Yet another Jane Austen big screen adaptation arrives with “Persuasion”, a recent Netflix drama based on the 1817 Austen novel of the same name. The film is directed by Carrie Cracknell and stars Dakota Johnson who seems to be everywhere these days. Add to it a compelling supporting cast that features Henry Golding, Cosmo Jarvis, Nikki Amuka-Bird, and Richard Grant among others. Those are a lot of good pieces. It’s too bad they can’t bring life to this mostly tepid affair.
Johnson does her best playing Anne Elliot, the middle daughter in a family of vain and incredibly shallow aristocrats. For eight years Anne has remained heartbroken over losing her true love, Frederick Wentworth (Jarvis). Anne was crazy about him, but was persuaded to turn down his proposal by her disapproving family who saw him as “a sailor without rank or fortune”. So Anne spends her time quietly moping while secretly keeping up with Frederick’s Naval exploits.
Anne is a baffling character. Co-screenwriters Alice Victoria Winslow and Ron Bass turn their protagonist into an impossible to read contradiction. In one sense she’s smarter and more grounded than anyone else we meet. She often clashes with her family’s unbridled vainglory, frequently breaking the fourth wall to point out their conceit or to give us a “can you believe that?” look. At times she seems incisive and self-assured – the kind of clear-eyed woman who sees through the societal nonsense of the era.
Yet all of that is undone by countless instances where she’s rendered weak and subservient. The sly and spirited Anne we see when she looks into the camera clashes with the one who doesn’t stand up for herself and lets her obnoxious family treat her like dirt. It’s even worse once Frederick inevitably comes back into the picture. It becomes one of those annoying movie situations where the central tension hinges on two people’s refusal to have one simple conversation. In this case, it’s Anne and Frederick’s unwillingness to express their feelings for each other.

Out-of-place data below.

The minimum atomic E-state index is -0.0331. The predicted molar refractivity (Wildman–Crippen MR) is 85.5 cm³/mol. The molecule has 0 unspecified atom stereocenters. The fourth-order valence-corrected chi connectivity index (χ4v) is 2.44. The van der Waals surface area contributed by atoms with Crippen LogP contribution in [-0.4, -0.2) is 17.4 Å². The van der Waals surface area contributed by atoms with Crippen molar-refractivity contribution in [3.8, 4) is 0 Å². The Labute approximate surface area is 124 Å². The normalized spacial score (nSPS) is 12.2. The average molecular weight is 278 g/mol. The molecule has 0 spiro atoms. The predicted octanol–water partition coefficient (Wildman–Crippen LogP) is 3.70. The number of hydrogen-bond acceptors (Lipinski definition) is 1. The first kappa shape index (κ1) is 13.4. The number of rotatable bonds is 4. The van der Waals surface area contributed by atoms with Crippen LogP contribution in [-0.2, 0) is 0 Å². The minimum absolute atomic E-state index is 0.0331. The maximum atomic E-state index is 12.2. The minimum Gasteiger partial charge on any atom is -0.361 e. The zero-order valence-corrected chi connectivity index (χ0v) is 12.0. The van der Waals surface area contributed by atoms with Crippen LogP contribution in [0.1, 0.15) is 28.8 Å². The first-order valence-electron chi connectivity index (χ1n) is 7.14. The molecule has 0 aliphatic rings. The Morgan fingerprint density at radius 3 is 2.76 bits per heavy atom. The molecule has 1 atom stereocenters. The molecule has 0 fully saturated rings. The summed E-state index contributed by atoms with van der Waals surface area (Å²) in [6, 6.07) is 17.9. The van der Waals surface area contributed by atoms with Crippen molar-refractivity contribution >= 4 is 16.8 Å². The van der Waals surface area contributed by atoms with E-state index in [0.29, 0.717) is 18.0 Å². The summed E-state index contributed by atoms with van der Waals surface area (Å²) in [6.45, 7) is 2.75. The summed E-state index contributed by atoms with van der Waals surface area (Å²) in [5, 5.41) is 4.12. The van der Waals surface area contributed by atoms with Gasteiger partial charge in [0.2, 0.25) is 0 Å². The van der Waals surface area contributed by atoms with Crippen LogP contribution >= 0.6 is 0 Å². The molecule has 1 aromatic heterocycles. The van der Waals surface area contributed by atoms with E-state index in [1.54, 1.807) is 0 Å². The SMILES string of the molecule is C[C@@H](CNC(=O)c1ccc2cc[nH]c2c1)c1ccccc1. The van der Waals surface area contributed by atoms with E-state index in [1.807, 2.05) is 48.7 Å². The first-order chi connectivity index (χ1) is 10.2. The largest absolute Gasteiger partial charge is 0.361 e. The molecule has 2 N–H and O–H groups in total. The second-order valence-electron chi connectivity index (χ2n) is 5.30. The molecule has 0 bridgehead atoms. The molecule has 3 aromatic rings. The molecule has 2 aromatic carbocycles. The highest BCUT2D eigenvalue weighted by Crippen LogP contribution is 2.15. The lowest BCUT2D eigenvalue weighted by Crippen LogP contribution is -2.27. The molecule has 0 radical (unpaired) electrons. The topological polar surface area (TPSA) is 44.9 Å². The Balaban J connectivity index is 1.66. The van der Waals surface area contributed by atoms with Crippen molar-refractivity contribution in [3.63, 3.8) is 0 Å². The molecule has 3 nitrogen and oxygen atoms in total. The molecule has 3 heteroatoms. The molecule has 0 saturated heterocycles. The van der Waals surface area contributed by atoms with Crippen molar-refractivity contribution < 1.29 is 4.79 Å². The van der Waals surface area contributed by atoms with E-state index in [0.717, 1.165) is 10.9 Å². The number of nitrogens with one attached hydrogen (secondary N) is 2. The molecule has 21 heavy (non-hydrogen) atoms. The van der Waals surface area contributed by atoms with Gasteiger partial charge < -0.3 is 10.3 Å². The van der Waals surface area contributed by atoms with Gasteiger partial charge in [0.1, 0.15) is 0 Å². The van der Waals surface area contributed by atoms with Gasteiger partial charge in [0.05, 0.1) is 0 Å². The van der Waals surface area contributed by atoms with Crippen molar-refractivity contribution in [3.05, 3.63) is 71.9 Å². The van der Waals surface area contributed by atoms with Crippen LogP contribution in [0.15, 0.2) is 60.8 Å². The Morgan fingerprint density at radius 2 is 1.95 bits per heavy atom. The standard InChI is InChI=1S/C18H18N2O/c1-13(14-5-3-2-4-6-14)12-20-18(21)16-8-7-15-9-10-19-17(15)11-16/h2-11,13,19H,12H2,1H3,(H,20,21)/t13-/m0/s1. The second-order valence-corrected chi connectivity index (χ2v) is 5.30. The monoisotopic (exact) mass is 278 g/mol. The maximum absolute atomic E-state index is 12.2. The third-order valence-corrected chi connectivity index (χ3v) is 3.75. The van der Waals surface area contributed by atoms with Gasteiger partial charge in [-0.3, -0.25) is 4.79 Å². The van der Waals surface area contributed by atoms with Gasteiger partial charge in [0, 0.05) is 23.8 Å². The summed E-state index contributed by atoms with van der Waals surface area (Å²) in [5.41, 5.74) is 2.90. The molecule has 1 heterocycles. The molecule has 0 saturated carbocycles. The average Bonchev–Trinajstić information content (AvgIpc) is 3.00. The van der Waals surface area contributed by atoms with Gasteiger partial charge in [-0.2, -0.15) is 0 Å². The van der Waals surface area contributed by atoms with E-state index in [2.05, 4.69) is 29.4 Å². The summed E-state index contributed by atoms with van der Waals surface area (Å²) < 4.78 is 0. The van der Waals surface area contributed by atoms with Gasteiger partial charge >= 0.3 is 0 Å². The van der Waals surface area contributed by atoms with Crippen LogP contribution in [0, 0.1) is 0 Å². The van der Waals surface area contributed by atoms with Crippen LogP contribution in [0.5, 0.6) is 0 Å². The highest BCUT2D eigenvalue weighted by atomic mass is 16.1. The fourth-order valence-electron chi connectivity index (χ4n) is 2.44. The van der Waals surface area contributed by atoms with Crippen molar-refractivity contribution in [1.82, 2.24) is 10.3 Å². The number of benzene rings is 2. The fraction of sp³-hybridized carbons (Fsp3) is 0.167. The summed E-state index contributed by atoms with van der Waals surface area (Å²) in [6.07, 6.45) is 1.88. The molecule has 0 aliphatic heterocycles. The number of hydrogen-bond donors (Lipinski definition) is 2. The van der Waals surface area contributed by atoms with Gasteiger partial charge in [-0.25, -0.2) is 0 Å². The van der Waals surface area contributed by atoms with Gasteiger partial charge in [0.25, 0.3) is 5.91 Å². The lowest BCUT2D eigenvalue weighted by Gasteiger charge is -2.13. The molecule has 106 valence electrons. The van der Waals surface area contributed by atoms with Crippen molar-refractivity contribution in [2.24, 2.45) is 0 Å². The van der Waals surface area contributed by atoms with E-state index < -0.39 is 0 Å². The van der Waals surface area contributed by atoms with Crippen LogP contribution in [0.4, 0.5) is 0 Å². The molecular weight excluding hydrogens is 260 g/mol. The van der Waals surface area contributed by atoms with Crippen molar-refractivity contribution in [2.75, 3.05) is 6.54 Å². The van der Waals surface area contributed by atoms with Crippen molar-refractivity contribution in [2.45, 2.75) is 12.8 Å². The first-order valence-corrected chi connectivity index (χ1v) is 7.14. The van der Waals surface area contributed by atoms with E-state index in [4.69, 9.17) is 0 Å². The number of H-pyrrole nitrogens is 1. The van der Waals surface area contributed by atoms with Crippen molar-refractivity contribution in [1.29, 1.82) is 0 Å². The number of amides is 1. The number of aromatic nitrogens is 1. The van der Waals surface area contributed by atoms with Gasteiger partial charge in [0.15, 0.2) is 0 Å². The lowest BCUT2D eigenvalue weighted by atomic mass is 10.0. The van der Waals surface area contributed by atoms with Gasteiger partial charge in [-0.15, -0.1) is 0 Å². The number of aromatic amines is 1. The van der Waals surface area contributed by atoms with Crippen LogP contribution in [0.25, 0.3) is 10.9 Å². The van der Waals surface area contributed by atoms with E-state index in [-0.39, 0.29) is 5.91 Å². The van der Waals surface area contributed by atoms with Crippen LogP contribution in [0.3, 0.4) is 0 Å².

So the film’s ice-cold romance basically waits in the wings as Anne and Frederick mope around in various states of unhappiness. Henry Golding is supposed to add some complexity to the relationship, but he’s essentially little more than eye-candy. He plays Anne’s dashing distant relative who has one eye on his inheritance and one eye on his cousin. He brings very little to the story.
The same can be said for pretty much all of the supporting cast. Easily the most annoying of the bunch is Anne’s spoiled drama-queen sister, Mary (Mia McKenna-Bruce). She’s a one-note irritation who wears out her welcome. As with most of the film, it’s not due to the performance. It’s just a case of McKenna-Bruce being handed a poorly written character who you quickly grow tired of seeing.
The one character who’s actually fun is Anne’s haughty father, Sir Walter Eliot, a man infatuated with status and his “exquisite jawline”. Richard Grant’s deliciously over-the-top performance brings several good laughs. Unfortunately, after some early scenes he pretty much vanishes until the final act.
I’m not a seasoned Jane Austen reader so it’s hard for me to compare her novel with the film. But from what I’ve read, this isn’t the most faithful Austen adaptation. Either way, “Persuasion” isn’t a very good movie. It’s flat and lacks the spark that it needs to make us care. As it is, nothing about the supposed romance keeps our interest, and the characters just putter along as we wait for something interesting to happen. Sadly, it never really does. “Persuasion” is streaming now on Netflix.